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J Rehabil Med. 2017 Mar 6;49(3):228-233. doi: 10.2340/16501977-2190.

Long-term mental fatigue after traumatic brain injury and impact on employment status.

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Department of Clinical Neuroscience and Rehabilitation, Institute of Neuroscience and Physiology, 41345 Gothenburg, Sweden.



Long-term mental fatigue following traumatic brain injury is endorsed as one of the most distressing symptoms, interfering considerably with return to work and social life. The objective of this cross-sectional study was to estimate the prevalence of long-term mental fatigue after traumatic brain injury and to evaluate its association with employment status.


All patients (age range 19-65 years) diagnosed with traumatic brain injury irrespective of severity at Kungälv Hospital, Kungälv, Sweden, over a period of 5 years (n = 613) were invited by post to respond to questions about their injury, employment status and complete a questionnaire about mental fatigue, the Mental Fatigue Scale (MFS).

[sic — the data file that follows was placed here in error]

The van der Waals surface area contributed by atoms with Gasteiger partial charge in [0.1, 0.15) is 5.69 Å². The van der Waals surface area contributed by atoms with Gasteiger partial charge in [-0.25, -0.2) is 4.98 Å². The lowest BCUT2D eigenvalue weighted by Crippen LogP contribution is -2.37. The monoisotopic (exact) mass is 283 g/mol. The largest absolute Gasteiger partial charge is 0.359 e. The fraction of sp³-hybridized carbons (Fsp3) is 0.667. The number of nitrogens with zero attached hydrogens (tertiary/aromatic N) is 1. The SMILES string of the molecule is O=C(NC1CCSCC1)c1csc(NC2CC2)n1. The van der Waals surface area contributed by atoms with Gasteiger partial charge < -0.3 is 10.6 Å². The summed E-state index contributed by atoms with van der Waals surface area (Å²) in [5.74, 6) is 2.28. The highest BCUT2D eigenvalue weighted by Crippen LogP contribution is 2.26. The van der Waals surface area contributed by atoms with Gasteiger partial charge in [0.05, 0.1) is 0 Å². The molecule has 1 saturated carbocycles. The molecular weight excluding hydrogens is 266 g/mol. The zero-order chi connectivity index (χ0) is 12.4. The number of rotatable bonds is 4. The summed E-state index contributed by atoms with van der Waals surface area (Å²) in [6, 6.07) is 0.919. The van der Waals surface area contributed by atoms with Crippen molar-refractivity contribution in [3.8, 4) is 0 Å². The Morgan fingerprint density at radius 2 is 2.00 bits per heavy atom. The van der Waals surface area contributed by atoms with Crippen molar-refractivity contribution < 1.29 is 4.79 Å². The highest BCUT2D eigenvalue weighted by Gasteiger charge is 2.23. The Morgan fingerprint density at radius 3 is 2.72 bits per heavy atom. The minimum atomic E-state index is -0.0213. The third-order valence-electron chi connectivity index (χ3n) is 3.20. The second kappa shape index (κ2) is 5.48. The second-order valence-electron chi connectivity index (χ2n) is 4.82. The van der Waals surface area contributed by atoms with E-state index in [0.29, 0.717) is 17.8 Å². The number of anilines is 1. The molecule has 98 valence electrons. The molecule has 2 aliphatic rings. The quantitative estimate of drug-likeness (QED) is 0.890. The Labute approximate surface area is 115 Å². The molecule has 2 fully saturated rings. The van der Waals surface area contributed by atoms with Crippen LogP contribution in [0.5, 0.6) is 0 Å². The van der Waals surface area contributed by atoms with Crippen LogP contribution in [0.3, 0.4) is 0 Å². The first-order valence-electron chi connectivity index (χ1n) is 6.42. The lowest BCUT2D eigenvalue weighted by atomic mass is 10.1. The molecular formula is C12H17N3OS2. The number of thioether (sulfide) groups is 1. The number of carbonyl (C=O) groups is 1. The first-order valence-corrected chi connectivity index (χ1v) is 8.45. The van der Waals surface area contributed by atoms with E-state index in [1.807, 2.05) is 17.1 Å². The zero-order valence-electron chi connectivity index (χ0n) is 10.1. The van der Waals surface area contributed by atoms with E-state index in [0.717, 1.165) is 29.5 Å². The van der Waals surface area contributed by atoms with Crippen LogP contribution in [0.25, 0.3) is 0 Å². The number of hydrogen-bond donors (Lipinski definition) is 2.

A response rate of 38% was achieved. Among respondents, 39% scored above the MFS cut-off of 10.5. Higher MFS scores were associated with decreased employment status (p < 0.001). Rating on the MFS was higher for women, for those with a longer initial duration of acute post-traumatic brain injury symptoms, and for those who had previously experienced a traumatic brain injury. No association was found between mental fatigue and age, severity of injury, or time since injury.


Long-term mental fatigue was frequent among people who had experienced a traumatic brain injury, and a higher rating on the MFS was associated with decreased employment status.

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